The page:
I've seen both in newspapers when it comes to the subject of global warming. Confusingly, "rising sea levels" seems to be used more frequently. For me, it's much easier to understand "rising sea level", an uncountable noun used to describe a concept of the rising sea, than to imagine it as a countable noun, "sea levels." How does "rising sea levels" even mean? Aren't all the seas that would be affected by the melting of the glaciers connected with each other in a way? How can their "levels" be separated from each other when the amount of water in seas on the earth rises?

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    Not all seas are at the same level. The Atlantic at one end of the Panama Canal is eight inches higher than the Pacific at the other end. Also there are different levels at different times due to tides, so yes there are multiple levels, but his is a language question right?
    – Neil W
    May 21, 2014 at 12:34
  • Yes, it's definitely a language question, and just because it's a language question, I have issues every time when I need to express "rising sea level(s)". I'd naturally go for "rising sea level," but at the same, I'd dither a bit because it seems that "rising sea levels" is used more commonly, and I'd be worried that I was grammatically wrong.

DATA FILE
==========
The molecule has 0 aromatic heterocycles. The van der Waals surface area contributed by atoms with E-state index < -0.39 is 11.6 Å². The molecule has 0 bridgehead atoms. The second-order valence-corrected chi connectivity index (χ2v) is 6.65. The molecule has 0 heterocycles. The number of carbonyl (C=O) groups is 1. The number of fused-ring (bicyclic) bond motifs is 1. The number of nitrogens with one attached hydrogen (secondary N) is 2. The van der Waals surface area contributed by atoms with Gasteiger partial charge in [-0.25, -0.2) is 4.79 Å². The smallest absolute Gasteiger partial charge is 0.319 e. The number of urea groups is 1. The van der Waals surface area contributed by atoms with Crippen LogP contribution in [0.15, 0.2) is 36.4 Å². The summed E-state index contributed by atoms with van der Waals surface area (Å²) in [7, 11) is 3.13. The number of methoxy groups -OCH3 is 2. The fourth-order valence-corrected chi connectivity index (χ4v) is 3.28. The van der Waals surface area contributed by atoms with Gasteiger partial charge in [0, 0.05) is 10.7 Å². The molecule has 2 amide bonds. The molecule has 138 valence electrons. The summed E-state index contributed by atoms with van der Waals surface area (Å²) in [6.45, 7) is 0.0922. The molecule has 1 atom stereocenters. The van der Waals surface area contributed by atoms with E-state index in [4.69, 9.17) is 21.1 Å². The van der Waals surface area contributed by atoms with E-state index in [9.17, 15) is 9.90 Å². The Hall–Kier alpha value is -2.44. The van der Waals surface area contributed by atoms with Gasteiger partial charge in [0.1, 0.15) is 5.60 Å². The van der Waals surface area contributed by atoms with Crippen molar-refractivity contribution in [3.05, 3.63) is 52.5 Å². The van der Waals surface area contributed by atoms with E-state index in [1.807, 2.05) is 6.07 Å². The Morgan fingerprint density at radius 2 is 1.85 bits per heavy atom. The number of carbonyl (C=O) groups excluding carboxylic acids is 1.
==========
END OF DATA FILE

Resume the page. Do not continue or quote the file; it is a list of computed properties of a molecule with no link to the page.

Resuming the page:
– JJcat
    May 21, 2014 at 12:42
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    Both are correct. Sea levels differ both geographically as well as with time. Context will determine the noun's number.
    – Kris
    May 21, 2014 at 12:57
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    If you think that's confusing, just try discussing how rising sea levels might mean lower seal levels! May 21, 2014 at 14:11
  • You say 'For me, it's much easier to understand "rising sea level", an uncountable noun used to describe a concept of the rising sea.' However, sea levels are measured at chosen times and places, so the individual measures will be the primary data. Thus 'sea level' will in the first instance be a shortened form of 'measure of the level of the sea'. The non-count version must be a notional averaged phenomenon, which I'd say is harder to understand. Perhaps we've seen too many exaggerated computer graphics. Good question, though. May 21, 2014 at 18:28

1 Answer 1


Rising sea levels is factually correct, even if counter-intuitive.

As long as (the incorrect) "rising sea level" does not have clear and obvious grammatical superiority, the (correct) plural should be used.

See the Wikipedia article, especially the section showing factors which change Sea Level in a locality, for some ways to overcome your intuitive (and incorrect) idea that Sea Level is the same everywhere.

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